Since he was first unveiled as Gregor Townsend’s replacement a year ago, Rennie’s forward planning – given he was still full-on coaching the Chiefs in Super Rugby – has been hugely impressive. He quickly identified why Gregor Townsend’s final season had been such a disappointment and sought about rectifying it.
In contrast to Edinburgh, Glasgow have added 12 players – the rumours about the much-loved Niko Matavalu returning will not die either – and the majority are non-Scottish qualified. The Warriors’ results during the international windows last year – six losses in seven games – were what meant they missed the play-offs for the first time in six years.
The specific re-tooling with a number of quality recruits who will not be required by his predecessor during those international weeks ensures that Rennie will have a formidable team almost every week.
Although not present until the last month of preparation, the new head coach had Jason O’Halloran – a huge influence as Scotland’s attack coach over the last two years – and Jon Humphreys running the show until he arrived. It’s a formidable brains trust that’s maybe even better than the unit that left for Murrayfield.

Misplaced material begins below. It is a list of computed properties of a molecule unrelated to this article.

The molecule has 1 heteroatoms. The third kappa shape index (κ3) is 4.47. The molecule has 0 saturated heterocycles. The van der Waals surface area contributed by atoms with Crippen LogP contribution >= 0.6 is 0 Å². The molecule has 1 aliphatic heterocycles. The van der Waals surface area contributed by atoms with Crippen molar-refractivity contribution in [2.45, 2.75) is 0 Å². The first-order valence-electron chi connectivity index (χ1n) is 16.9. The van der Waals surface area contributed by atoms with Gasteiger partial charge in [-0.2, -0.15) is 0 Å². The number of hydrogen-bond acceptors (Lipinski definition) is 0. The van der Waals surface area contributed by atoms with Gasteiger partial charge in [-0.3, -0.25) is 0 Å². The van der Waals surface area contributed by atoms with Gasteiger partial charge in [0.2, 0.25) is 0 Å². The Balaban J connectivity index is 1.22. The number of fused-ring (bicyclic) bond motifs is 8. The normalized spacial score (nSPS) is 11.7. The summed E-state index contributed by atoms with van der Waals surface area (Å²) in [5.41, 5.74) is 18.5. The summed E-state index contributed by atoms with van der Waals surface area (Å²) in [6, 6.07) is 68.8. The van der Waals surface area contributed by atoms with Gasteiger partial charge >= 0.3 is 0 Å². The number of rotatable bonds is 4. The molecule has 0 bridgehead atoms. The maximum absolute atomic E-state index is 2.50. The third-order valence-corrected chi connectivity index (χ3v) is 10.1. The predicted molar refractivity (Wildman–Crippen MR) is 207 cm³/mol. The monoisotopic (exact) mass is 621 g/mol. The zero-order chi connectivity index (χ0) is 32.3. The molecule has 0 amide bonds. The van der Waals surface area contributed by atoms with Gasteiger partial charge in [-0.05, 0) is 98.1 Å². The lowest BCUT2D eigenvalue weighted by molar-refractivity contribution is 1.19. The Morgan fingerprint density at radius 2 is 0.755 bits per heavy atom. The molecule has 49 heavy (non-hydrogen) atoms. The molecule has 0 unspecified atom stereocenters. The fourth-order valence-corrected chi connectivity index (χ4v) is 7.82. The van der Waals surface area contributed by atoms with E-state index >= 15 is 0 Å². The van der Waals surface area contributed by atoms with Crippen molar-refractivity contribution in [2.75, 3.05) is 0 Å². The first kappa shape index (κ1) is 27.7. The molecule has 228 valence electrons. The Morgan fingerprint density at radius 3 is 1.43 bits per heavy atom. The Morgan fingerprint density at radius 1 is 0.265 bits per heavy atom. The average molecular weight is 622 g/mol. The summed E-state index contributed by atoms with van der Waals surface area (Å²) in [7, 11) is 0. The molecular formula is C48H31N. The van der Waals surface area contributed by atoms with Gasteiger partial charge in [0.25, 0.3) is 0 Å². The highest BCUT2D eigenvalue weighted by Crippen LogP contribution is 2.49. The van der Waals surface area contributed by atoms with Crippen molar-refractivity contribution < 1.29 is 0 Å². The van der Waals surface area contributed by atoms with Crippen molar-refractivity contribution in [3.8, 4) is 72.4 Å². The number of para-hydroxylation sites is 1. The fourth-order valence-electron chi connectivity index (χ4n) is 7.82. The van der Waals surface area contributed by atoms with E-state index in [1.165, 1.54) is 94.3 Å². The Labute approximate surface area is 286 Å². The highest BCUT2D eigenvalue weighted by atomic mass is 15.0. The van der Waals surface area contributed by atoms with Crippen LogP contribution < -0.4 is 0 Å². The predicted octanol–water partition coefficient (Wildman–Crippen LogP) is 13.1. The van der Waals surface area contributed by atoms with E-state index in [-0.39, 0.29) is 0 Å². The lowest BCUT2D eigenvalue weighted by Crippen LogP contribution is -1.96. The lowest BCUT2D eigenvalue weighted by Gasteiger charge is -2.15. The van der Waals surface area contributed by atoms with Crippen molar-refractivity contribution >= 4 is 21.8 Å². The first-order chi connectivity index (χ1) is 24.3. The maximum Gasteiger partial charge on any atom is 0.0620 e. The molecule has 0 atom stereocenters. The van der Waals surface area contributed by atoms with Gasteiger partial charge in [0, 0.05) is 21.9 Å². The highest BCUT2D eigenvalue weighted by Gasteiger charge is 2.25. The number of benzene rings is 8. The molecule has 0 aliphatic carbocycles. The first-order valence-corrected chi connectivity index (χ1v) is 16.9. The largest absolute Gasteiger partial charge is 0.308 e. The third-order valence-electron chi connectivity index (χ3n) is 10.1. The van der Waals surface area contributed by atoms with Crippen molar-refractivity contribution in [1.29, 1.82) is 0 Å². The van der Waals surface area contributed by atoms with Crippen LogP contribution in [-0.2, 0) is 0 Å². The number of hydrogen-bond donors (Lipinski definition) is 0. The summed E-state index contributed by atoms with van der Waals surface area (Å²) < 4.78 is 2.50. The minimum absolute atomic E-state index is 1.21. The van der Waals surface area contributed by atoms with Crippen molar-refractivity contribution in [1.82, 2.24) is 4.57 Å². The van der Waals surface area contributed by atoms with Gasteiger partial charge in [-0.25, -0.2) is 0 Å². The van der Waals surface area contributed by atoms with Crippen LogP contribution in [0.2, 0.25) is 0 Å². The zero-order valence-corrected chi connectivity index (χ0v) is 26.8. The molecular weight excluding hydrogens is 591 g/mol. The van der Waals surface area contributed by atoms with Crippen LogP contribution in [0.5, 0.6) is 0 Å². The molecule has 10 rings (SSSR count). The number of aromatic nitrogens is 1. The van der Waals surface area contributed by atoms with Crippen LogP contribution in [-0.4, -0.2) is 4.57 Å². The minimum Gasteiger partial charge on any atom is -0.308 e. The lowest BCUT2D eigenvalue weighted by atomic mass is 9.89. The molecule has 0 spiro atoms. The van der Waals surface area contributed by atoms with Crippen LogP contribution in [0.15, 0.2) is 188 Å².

When all are available, Glasgow will field a backs unit – Ali Price, Finn Russell, Tommy Seymour, Alex Dunbar, Huw Jones, Lee Jones, Stuart Hogg – that many would be perfectly happy to see in blue shirts during the Autumn Internationals and Six Nations.
Add in “back ups” like Peter Horne, Leonardo Sarto, Ruaridh Jackson, Henry Pyrgos, Nick Grigg and Lelia Masaga, there’s almost an embarrassment of riches. There’s plenty of good young talent coming through in Adam Hastings, George Horne, Patrick Kelly and Robbie Nairn.
In the forwards, an all-international pack is available as well. After injury derailed him last year, 20-year-old lock Scott Cumming is poised for a breakthrough. Callum Gibbins, a standout for the Hurricanes in Super Rugby, and Oli Kebble from the Stormers bring added dynamism and explosiveness which has been a key element of Rennie’s pre-season work.
Zander Fagerson’s growth chart is almost vertical, and the huge Brian Alainu’uese has fast become a Scotstoun Stadium favourite.
The other issue from last year Rennie has to rectify is to make Scotstoun a citadel again. Edinburgh, Ospreys and Ulster won there for the first time last season, while Munster and Scarlets also took the points on the new plastic pitch that was supposed to favour the Warriors’ fast game.
The hastily-arranged PRO14 fixture schedule somehow has the Warriors playing just three home league games after New Year, so it’s essential they get off to a fast start. Hogg and Jonny Gray will be missing initially, but there’s so much strength in depth they shouldn’t be missed.
Not even play-off qualification will be regarded as a success by Rennie. Quite rightly, the handover should be seamless, and Glasgow should be much better than they were in 2016-17.